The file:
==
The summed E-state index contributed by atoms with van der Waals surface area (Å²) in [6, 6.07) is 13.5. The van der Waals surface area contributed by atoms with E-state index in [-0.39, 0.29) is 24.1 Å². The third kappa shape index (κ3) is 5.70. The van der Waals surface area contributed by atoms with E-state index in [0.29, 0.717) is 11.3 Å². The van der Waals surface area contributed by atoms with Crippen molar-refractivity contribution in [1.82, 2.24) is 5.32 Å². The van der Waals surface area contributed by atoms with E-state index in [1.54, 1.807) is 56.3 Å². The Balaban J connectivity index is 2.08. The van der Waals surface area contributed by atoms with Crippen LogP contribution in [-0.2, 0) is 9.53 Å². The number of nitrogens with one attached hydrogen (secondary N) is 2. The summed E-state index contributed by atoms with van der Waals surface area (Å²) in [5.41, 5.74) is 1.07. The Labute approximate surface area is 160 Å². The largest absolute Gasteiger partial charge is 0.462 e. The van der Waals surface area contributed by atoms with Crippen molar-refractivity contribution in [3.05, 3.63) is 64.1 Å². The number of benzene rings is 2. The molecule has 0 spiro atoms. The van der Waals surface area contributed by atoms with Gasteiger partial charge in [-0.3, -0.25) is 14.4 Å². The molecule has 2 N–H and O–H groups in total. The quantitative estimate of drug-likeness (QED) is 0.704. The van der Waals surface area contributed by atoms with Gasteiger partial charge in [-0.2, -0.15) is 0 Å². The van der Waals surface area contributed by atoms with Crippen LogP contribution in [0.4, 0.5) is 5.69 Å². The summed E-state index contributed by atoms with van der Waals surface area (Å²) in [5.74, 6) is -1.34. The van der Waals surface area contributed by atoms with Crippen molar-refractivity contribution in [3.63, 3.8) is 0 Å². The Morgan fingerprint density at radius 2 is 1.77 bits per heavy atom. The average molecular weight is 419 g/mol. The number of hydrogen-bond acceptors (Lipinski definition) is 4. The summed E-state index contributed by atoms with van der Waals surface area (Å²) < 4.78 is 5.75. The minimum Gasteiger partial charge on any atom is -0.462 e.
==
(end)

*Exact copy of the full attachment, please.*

The summed E-state index contributed by atoms with van der Waals surface area (Å²) in [6, 6.07) is 13.5. The van der Waals surface area contributed by atoms with E-state index in [-0.39, 0.29) is 24.1 Å². The third kappa shape index (κ3) is 5.70. The van der Waals surface area contributed by atoms with E-state index in [0.29, 0.717) is 11.3 Å². The van der Waals surface area contributed by atoms with Crippen molar-refractivity contribution in [1.82, 2.24) is 5.32 Å². The van der Waals surface area contributed by atoms with E-state index in [1.54, 1.807) is 56.3 Å². The Balaban J connectivity index is 2.08. The van der Waals surface area contributed by atoms with Crippen LogP contribution in [-0.2, 0) is 9.53 Å². The number of nitrogens with one attached hydrogen (secondary N) is 2. The summed E-state index contributed by atoms with van der Waals surface area (Å²) in [5.41, 5.74) is 1.07. The Labute approximate surface area is 160 Å². The largest absolute Gasteiger partial charge is 0.462 e. The van der Waals surface area contributed by atoms with Crippen molar-refractivity contribution in [3.05, 3.63) is 64.1 Å². The number of benzene rings is 2. The molecule has 0 spiro atoms. The van der Waals surface area contributed by atoms with Gasteiger partial charge in [-0.3, -0.25) is 14.4 Å². The molecule has 2 N–H and O–H groups in total. The quantitative estimate of drug-likeness (QED) is 0.704. The van der Waals surface area contributed by atoms with Gasteiger partial charge in [-0.2, -0.15) is 0 Å². The van der Waals surface area contributed by atoms with Crippen LogP contribution in [0.4, 0.5) is 5.69 Å². The summed E-state index contributed by atoms with van der Waals surface area (Å²) in [5.74, 6) is -1.34. The van der Waals surface area contributed by atoms with Crippen molar-refractivity contribution in [3.63, 3.8) is 0 Å². The Morgan fingerprint density at radius 2 is 1.77 bits per heavy atom. The average molecular weight is 419 g/mol. The number of hydrogen-bond acceptors (Lipinski definition) is 4. The summed E-state index contributed by atoms with van der Waals surface area (Å²) < 4.78 is 5.75. The minimum Gasteiger partial charge on any atom is -0.462 e.